The L.A.P. stamp in the  Lessor column of the book indicates that the holding was purchased under the Land Purchase Act. This, as it was subsequently annotated, occurred in 1912.

On March 6, 1916, just a month before the Easter Rising in Dublin, William and Mary’s youngest daughter, Mary, wed John Brennan, a local farmer who lived in Lismacmurrogh, a townland in Longford County north of Ballymahon . They were married in the church in Balinnacurra. The witnesses were Patrick Brennan and Julia Ballinty.

                        The Family of William Fay II

With both of their daughters having moved out, William and Mary lived out their days on the Fay family farm. Mary died on June 8, 1923 after contracting bronchitis for four weeks. Her age at death was given as 76 years (b. 1847). Present at her death was John Brennan of Moyvore – her son-in-law.

William attained the ripe old age of 90 years, dying, according to Parish records, on May 29 of 1935. The Civil records say he was interred in Relick. This was at first confusing, because Relick,  just down the road from Rathcogue, was nothing but open farmland  –  no villages or churches existed there in 1935. I then checked the Ordnance Survey maps of the 1840’s  and discovered that indeed there had been a church and graveyard in Relick (center of map). (Click on image to enlarge)

                                                                                                 Relick Cemetery


To describe it’s history  I will turn once again to the reminicenses of the local folk , found in  “The Schools’ Collection”  of 1937.

“There was a catholic church in Piercetown  at one time. In the days of Cromwell it was pulled  down by the tyrant – and the lands adjoining it were given to the parson. The ruins of the church are still to be seen in the graveyard. “

– Mrs. Rogers, 76 years, Baltaken, Moyvore

“There are tombstones and monuments and wooden and iron crosses in Piercetown graveyard. The dates on some of the tombstones are 1790, 1800, 1845, 1754. There is one bishop and four priests buried in the graveyard.  Bishop McCormack  is buried in the ruins of the Church.

There are no disused graveyards in the  Parish of Moyvore. A wall was built around the graveyard some time ago. There was no walk or fence around it before the wall was built.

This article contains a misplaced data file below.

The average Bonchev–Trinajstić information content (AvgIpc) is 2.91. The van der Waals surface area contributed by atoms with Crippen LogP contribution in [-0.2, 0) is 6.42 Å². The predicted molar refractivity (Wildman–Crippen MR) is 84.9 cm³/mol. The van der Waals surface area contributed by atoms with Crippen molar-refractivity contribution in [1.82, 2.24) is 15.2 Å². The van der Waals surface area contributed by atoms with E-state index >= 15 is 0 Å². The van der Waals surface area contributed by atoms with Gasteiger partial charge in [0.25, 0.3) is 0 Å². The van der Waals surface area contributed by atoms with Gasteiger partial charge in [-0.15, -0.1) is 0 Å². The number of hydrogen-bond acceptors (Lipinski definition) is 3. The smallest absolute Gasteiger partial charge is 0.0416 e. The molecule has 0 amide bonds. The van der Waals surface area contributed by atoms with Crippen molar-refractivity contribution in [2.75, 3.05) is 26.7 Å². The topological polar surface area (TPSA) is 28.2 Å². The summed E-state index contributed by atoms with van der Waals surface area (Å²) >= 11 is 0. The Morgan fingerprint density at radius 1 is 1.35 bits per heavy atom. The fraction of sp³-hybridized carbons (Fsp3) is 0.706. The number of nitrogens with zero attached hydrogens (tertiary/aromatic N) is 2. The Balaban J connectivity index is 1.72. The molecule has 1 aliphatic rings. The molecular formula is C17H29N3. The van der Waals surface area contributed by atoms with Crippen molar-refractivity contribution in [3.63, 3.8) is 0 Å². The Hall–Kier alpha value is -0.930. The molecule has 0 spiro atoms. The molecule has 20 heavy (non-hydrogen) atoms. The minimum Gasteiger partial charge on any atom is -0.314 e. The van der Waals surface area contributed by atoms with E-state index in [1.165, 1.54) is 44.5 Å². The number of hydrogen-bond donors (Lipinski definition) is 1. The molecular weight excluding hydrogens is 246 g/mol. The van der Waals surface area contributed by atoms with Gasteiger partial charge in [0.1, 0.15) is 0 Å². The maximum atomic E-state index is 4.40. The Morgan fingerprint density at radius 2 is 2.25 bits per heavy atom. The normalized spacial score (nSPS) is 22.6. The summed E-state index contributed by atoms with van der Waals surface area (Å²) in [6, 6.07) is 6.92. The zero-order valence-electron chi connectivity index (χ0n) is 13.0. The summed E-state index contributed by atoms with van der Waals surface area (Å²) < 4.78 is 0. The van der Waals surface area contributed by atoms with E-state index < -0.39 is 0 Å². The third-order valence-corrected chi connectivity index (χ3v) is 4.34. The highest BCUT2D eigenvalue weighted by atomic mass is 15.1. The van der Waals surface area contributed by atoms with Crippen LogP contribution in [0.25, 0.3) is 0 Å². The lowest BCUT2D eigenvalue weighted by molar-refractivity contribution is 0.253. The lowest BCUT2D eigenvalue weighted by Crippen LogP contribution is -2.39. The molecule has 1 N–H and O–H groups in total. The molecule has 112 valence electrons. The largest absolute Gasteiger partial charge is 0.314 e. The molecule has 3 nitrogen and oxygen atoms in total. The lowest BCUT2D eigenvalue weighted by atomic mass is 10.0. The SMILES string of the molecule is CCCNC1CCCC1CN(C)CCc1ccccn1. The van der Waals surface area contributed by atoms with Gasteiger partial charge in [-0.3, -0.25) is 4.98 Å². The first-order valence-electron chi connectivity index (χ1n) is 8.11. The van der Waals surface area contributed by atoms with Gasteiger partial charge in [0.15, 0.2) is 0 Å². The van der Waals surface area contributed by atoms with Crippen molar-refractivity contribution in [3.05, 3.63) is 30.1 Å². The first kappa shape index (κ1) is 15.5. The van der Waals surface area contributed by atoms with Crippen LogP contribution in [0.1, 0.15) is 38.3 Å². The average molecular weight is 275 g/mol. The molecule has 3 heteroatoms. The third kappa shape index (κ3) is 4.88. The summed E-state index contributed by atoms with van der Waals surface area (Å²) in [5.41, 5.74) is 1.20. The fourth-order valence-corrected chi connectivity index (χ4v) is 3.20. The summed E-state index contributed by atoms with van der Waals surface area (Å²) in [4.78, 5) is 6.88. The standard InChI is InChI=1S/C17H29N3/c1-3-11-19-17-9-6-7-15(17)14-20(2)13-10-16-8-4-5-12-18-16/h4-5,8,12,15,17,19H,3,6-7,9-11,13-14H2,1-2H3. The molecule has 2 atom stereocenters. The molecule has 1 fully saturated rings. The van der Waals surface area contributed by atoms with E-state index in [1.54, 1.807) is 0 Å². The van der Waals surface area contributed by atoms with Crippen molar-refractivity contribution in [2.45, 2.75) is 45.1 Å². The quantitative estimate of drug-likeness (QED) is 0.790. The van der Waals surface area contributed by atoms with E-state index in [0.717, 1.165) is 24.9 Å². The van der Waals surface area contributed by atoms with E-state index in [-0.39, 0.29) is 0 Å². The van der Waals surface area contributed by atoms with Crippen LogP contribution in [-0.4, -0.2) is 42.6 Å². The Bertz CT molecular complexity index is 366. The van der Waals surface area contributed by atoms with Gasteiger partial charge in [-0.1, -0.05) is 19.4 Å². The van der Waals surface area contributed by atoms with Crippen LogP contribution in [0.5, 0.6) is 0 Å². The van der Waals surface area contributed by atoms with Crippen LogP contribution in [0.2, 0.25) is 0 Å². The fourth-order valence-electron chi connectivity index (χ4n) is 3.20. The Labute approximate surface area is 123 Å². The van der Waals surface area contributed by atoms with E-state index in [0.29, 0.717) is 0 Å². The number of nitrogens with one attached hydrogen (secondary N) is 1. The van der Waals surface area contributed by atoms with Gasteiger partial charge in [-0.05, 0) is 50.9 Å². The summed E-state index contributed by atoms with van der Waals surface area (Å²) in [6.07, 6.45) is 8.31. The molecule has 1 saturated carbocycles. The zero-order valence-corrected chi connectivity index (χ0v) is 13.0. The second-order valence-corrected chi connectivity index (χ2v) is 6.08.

Families use certain graveyards that are not in the Parish”

– Story of Piercetown Church yard got from Patrick Fox, age 35, who got the story from his father  – now deceased – they lived beside the churchyard.

There is the ruin of an old church in Piercetown graveyard. There is an old stone on the end of one of the old walls with the following inscription on it –

Passenger as you pass by

As you are now, so once was I

As I am now, so shall you be

Prepare for death, and follow me.

Provided by Carmel Kelly, Moyvore, Co Westmeath

Today that  graveyard is overgrown and forgotten. But therein lies the remains of William Fay, who never left Rathcogue . It is likely that other Fays are buried there as well, being the closest graveyard to the family holding .

                                      Relick Cemetery


After the death of William Fay II, the Fay homestead was passed on to his daughter Mary and her husband John Brennan.  John  died in 1963, in Mullingar, at the age of 89. He too is buried in Relick graveyard.

In 1965 the farm was inherited by Thomas Brennan, their son. Thomas died on Sept 28 of 1995. The buildings on the Fay Family farm were demolished after 1997 when the land was sold, ending over one hundred and sixty years of continous occupation by our family.